Analysis of nutrition quality and food digestibility in male Javan rhinoceros (Rhinoceros sondaicus) in Ujung Kulon National Park

Adhi Rachmat Sudrajat Hariyadi, Donjon Sajuthi, Dewi Apri Astuti, Hadi Sukadi Alikodra, Heri Maheshwari


The Javan rhinoceros (Rhinoceros sondaicus) is the rarest species of rhino. The last remaining wild population is found only in Ujung Kulon National Park (UKNP), Banten, Indonesia, where the conservation of its habitat is a crucial management priority. The Javan rhino is typically arbivorous, feeding on leaves, shoots and saplings. Three healthy male rhinoceros were observed as samples to study their home ranges, the nutritional quality and digestibility of food plants, and nutrient intake. Following the trails of Javan rhinoceros allowed in-depth observation of their feeding habits in their natural habitat. Comparing the acid insoluble ash (AIA) content of faeces and in the dry weight of food provided reliable estimates of digestibility, and this method has potential for wider application in situations where total collection of faecal matter is not feasible. There was a strong positive correlation between the size of home range and diversity of food intake, and between the size of home range with the numbers of wallow holes used. The quantity and quality of food intake were variable among rhinoceroses and over time. Overall energy consumption was related to the size of the animal, while the digestibility of plants consumed appeared to be influenced by individual age and habitat conditions. Analysis of patterns of consumption showed that rhinos generally selected the food that was most readily available. ‘Preferred’ food plants (e.g. Leea sambucina, Zanthoxylum rhetsa, and Diospyros macrophylla) were not among those identified in the UKNP as being most highly nutritious (e.g. Moringa citrifolia, Callicarpa longifolia, Chisocheton microcarphus). This discrepancy could suggest that the studied rhinoceros live in a nutritionally suboptimal habitat. Moreover, even if overall nutrition is adequate, marked fluctuations in nutrient intake over the mean that rhinos may face shortages of specific nutrients, especially fat, at certain times of the year. This is turn may affect the size of home ranges and limit the population density that can be supported by the habitat. Thus measures to improve habitat quality by planting nutritious food plants could make a significant contribution towards safeguarding the future of the last remaining wild population of Javan rhinoceros.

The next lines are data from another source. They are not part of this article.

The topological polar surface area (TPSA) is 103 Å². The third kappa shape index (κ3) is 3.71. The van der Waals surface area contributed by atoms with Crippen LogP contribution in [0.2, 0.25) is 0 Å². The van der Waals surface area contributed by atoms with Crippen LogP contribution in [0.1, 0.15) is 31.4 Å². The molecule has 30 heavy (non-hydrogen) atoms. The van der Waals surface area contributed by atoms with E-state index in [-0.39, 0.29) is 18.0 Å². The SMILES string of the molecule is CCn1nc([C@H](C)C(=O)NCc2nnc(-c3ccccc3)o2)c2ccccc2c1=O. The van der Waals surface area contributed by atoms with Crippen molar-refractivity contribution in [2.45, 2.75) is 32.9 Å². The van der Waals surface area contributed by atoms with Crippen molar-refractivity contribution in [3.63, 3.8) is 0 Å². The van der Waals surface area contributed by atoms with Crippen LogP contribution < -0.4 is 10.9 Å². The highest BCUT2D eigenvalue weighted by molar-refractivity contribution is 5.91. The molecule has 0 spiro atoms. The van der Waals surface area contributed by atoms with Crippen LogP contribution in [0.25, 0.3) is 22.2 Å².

javan rhinoceros, nutrients, digestibility, model for population management

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